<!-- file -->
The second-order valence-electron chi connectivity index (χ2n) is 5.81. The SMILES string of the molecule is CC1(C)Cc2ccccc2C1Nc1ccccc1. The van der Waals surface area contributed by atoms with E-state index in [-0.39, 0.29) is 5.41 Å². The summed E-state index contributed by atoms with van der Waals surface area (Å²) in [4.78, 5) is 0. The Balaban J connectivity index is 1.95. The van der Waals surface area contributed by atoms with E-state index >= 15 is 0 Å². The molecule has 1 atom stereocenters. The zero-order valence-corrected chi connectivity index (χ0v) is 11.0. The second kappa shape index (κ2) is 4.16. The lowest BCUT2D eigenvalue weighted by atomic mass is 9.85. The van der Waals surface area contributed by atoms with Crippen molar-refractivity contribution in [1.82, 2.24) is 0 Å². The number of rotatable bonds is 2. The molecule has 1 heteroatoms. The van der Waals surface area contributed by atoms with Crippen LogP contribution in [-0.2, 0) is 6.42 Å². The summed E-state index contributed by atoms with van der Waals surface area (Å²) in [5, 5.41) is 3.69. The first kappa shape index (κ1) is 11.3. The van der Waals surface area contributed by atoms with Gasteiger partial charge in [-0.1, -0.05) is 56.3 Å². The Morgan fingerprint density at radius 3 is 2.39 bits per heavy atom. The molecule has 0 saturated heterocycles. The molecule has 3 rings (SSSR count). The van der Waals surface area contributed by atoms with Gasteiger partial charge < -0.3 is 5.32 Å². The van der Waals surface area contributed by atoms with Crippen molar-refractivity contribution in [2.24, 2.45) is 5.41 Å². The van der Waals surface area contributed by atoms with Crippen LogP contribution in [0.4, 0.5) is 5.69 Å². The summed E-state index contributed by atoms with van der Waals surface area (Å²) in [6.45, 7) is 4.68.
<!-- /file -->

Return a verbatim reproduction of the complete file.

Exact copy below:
The second-order valence-electron chi connectivity index (χ2n) is 5.81. The SMILES string of the molecule is CC1(C)Cc2ccccc2C1Nc1ccccc1. The van der Waals surface area contributed by atoms with E-state index in [-0.39, 0.29) is 5.41 Å². The summed E-state index contributed by atoms with van der Waals surface area (Å²) in [4.78, 5) is 0. The Balaban J connectivity index is 1.95. The van der Waals surface area contributed by atoms with E-state index >= 15 is 0 Å². The molecule has 1 atom stereocenters. The zero-order valence-corrected chi connectivity index (χ0v) is 11.0. The second kappa shape index (κ2) is 4.16. The lowest BCUT2D eigenvalue weighted by atomic mass is 9.85. The van der Waals surface area contributed by atoms with Crippen molar-refractivity contribution in [1.82, 2.24) is 0 Å². The number of rotatable bonds is 2. The molecule has 1 heteroatoms. The van der Waals surface area contributed by atoms with Crippen LogP contribution in [-0.2, 0) is 6.42 Å². The summed E-state index contributed by atoms with van der Waals surface area (Å²) in [5, 5.41) is 3.69. The first kappa shape index (κ1) is 11.3. The van der Waals surface area contributed by atoms with Gasteiger partial charge in [-0.1, -0.05) is 56.3 Å². The Morgan fingerprint density at radius 3 is 2.39 bits per heavy atom. The molecule has 0 saturated heterocycles. The molecule has 3 rings (SSSR count). The van der Waals surface area contributed by atoms with Gasteiger partial charge < -0.3 is 5.32 Å². The van der Waals surface area contributed by atoms with Crippen molar-refractivity contribution in [2.24, 2.45) is 5.41 Å². The van der Waals surface area contributed by atoms with Crippen LogP contribution in [0.4, 0.5) is 5.69 Å². The summed E-state index contributed by atoms with van der Waals surface area (Å²) in [6.45, 7) is 4.68.